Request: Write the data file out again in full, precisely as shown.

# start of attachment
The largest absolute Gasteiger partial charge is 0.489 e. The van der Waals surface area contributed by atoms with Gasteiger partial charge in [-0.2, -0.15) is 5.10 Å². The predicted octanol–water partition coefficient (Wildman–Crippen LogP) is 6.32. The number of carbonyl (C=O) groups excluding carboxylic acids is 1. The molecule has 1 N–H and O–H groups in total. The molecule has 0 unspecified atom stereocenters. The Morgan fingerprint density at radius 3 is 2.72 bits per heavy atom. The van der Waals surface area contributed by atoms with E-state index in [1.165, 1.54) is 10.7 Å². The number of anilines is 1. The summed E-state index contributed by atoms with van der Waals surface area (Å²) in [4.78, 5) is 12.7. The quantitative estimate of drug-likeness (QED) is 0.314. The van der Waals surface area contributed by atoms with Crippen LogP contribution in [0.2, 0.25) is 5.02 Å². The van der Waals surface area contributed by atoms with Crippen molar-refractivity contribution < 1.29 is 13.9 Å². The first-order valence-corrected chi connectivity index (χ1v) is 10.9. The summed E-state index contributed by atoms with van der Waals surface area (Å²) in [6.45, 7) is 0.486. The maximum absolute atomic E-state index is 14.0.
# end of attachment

The largest absolute Gasteiger partial charge is 0.489 e. The van der Waals surface area contributed by atoms with Gasteiger partial charge in [-0.2, -0.15) is 5.10 Å². The predicted octanol–water partition coefficient (Wildman–Crippen LogP) is 6.32. The number of carbonyl (C=O) groups excluding carboxylic acids is 1. The molecule has 1 N–H and O–H groups in total. The molecule has 0 unspecified atom stereocenters. The Morgan fingerprint density at radius 3 is 2.72 bits per heavy atom. The van der Waals surface area contributed by atoms with E-state index in [1.165, 1.54) is 10.7 Å². The number of anilines is 1. The summed E-state index contributed by atoms with van der Waals surface area (Å²) in [4.78, 5) is 12.7. The quantitative estimate of drug-likeness (QED) is 0.314. The van der Waals surface area contributed by atoms with Crippen LogP contribution in [0.2, 0.25) is 5.02 Å². The van der Waals surface area contributed by atoms with Crippen molar-refractivity contribution < 1.29 is 13.9 Å². The first-order valence-corrected chi connectivity index (χ1v) is 10.9. The summed E-state index contributed by atoms with van der Waals surface area (Å²) in [6.45, 7) is 0.486. The maximum absolute atomic E-state index is 14.0.